Nor in any normal sense, but nevertheless, I thought that I'd touch on the pertinent subject of the implications of absolute statements. I remember once reading that under a strict reading of libertarian ethics, one is not permitted to start one fire without first obtaining permission from everyone in the world. Similar considerations apply to many ethical claims. I find that often in ethical or political debates, the participants will appeal to values that they do not in fact hold.

People seem to often come to take the negative connotations of certain words -- e.g. "murder", "theft", "slavery", "racism" -- as definitive. This renders such words considerably more subjective than they might otherwise be. To the extent that "slavery" actually means "treating others as property in a bad way", "Slavery is bad" is vacuous tautology. On the other hand, I imagine that of those few genuinely willing to at least temporarily remove the subjective qualifiers from the definitions of such terms, for the sake of discussion, most would find themselves acknowledging that there are cases in which they feel murder, theft, slavery, and racism to be acceptable.

In some cases there is a more objective narrower definition to consider, e.g. the definitions of "murder" and "theft" that contain the qualifier "illegally" rather than "immorally". But sometimes there isn't. George Orwell famously wrote that "fascism" no longer has any meaning but that it signifies something undesirable.

Unqualified praise for "freedom", for example, is just being fashionable rather than saying anything of substance. The freedom to do something (rather than power to do something) is freedom from retribution, meaning that you don't have it if others are free to punish you. And freedom from something means that others aren't free to inflict it on you, meaning that they aren't free from retribution for doing that. So it's impossible for everyone to be free to do everything and it's also impossible for everyone to be free from everything. Nor is it even desirable. Human societies imprison people: We want some people to lose almost all of their freedom some of the time!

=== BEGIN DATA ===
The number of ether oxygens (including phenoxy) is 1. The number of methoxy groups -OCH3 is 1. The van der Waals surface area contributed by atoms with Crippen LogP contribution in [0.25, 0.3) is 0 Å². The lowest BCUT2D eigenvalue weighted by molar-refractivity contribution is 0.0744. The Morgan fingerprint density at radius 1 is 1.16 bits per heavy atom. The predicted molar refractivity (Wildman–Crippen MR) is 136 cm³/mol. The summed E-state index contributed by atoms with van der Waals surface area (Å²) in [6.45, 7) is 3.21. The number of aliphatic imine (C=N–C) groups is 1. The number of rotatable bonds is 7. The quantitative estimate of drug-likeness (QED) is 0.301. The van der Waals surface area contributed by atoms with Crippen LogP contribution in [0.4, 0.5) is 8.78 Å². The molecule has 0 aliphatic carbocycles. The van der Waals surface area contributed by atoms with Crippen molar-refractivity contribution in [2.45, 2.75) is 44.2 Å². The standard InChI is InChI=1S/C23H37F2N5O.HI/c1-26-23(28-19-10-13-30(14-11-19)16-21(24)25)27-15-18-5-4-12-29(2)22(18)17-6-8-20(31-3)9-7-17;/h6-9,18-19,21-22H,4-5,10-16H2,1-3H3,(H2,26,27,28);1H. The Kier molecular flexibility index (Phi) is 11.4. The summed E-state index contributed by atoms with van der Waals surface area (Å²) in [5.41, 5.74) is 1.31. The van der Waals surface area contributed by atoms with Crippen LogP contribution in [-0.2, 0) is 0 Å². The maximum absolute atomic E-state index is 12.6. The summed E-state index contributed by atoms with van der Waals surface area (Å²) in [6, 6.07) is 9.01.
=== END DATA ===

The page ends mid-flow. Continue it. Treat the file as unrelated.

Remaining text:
Gosh, that turned into a pretty long tangent.


As for "negative externalities" these might be rarer in a D&D world than a modern one.
But being rarer doesn't mean that they aren't still quite common. For example: A port town receives a shipment of goods from a faraway land. Some of these goods were pillaged from civilians in a war. Several local humans who wouldn't be willing to personally loot someone's house will totally buy these things for conveniently low prices. The fact that these items weren't stolen from their personal neighbors is a big factor here.

Admittedly, most of them might lack the economic understanding necessary to realize that they're encouraging -- functionally, endorsing -- further pillaging in the future. I guess you could argue that humans tend to become Evil as we become better informed and thus aware of the broader consequences of our actions.

I'm gonna go out on a limb a bit and say that banal evil is pretty much a universal feature of human societies. Forcing our will on others is frequently how humans get things done. Sometimes we do it in ways that are arguably justifiable, and sometimes we do it in ways that pretty plainly aren't. For example, in Eberron, elemental spirits are often trapped inside of magic items to power them. Said elemental spirits may get used to this, but people can get used to a lot if you force them to. Doesn't make it ethical, y'know?

hamishspence
2012-06-26, 04:56 PM
I'm gonna go out on a limb a bit and say that banal evil is pretty much a universal feature of human societies. Forcing our will on others is frequently how humans get things done.

Fiendish Codex 2's description of "devil-influenced" societies, where a large proportion of the populace can expect to end up in Baator after death, was pretty "realistic"- deference to authority, severe punishments, strict rules, exemptions for rulers, and so forth.

The term "innocent" may be vague and dubious, but the PHB places it rather high as an alignment determining factor:

"Good creatures protect innocent life. Evil creatures debase and destroy innocent life" and later "Neutral people have compunctions against harming the innocent".